1] Academic Unit for Psychiatry of Old Age, Department of Psychiatry, The University of Melbourne, St Vincent's Aged Psychiatry Service, St George's Hospital, Melbourne, Victoria, Australia [2] National Ageing Research Institute, Parkville, Victoria, Australia [3] Mental Health Research Institute, The University of Melbourne, Parkville, Victoria, Australia.
1] Mental Health Research Institute, The University of Melbourne, Parkville, Victoria, Australia [2] Centre for Neuroscience, The University of Melbourne, Parkville, Victoria, Australia.
1] Mental Health Research Institute, The University of Melbourne, Parkville, Victoria, Australia [2] Department of Pathology, The University of Melbourne, Parkville, Victoria, Australia.
1] Mental Health Research Institute, The University of Melbourne, Parkville, Victoria, Australia [2] Centre for Neuroscience, The University of Melbourne, Parkville, Victoria, Australia [3] Department of Nuclear Medicine & Centre for PET, Austin Health, Heidelberg, Victoria, Australia [4] School of Psychological Science, La Trobe University, Bundoora, Victoria Australia.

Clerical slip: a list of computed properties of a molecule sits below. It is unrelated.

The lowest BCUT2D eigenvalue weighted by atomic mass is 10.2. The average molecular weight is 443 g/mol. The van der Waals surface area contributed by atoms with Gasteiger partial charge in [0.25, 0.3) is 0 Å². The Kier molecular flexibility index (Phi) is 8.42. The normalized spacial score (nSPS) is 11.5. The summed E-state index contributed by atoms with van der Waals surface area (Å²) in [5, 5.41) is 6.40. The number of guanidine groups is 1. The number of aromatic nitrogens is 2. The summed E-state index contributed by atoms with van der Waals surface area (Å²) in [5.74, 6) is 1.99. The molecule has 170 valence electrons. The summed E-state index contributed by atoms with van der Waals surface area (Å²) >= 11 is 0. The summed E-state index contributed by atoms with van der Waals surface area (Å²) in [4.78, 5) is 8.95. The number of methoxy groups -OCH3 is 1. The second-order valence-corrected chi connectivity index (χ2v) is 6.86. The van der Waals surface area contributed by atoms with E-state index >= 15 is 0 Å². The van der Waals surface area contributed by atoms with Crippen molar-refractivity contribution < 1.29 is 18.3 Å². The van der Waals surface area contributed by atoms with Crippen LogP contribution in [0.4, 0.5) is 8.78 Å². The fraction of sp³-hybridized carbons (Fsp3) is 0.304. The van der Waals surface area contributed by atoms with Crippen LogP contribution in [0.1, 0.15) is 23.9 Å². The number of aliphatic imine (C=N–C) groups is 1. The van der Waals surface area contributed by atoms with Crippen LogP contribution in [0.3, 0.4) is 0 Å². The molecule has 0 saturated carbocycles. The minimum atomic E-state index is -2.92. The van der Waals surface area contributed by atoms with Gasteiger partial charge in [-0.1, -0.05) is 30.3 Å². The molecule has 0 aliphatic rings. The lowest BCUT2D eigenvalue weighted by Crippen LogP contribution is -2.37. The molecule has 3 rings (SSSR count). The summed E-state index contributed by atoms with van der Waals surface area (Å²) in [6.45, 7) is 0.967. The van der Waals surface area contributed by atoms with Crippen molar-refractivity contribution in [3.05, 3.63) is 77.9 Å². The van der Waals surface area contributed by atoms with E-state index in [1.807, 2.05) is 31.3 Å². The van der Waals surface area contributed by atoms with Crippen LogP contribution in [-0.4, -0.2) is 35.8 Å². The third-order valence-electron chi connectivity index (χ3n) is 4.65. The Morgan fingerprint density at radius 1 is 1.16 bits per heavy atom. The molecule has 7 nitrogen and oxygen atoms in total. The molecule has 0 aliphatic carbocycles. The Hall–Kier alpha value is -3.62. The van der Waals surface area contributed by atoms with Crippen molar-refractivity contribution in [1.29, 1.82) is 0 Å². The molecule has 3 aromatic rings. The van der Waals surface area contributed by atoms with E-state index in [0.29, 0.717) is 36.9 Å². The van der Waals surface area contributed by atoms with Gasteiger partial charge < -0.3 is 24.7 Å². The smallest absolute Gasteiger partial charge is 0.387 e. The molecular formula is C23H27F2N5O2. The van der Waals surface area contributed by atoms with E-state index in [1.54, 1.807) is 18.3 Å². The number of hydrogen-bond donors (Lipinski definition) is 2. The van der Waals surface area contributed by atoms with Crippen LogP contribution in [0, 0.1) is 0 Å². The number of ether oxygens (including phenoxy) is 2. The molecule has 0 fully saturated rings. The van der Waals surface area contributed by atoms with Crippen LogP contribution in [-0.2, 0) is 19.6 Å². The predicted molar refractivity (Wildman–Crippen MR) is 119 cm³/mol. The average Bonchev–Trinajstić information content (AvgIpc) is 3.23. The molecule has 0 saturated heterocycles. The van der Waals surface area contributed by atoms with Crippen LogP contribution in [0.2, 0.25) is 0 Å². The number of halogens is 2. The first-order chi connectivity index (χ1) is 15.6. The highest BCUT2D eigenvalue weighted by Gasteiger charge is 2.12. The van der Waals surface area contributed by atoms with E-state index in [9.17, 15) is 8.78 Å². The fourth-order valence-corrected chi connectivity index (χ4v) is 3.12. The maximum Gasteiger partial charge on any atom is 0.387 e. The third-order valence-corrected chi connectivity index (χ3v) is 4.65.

Department of Nuclear Medicine & Centre for PET, Austin Health, Heidelberg, Victoria, Australia.
1] National Ageing Research Institute, Parkville, Victoria, Australia [2] CSIRO, Parkville, Victoria, Australia.
1] Mental Health Research Institute, The University of Melbourne, Parkville, Victoria, Australia [2] Department of Nuclear Medicine & Centre for PET, Austin Health, Heidelberg, Victoria, Australia.
Issue Date: 23-Oct-2012
Citation: Molecular Psychiatry 2012; 19(1): 69-75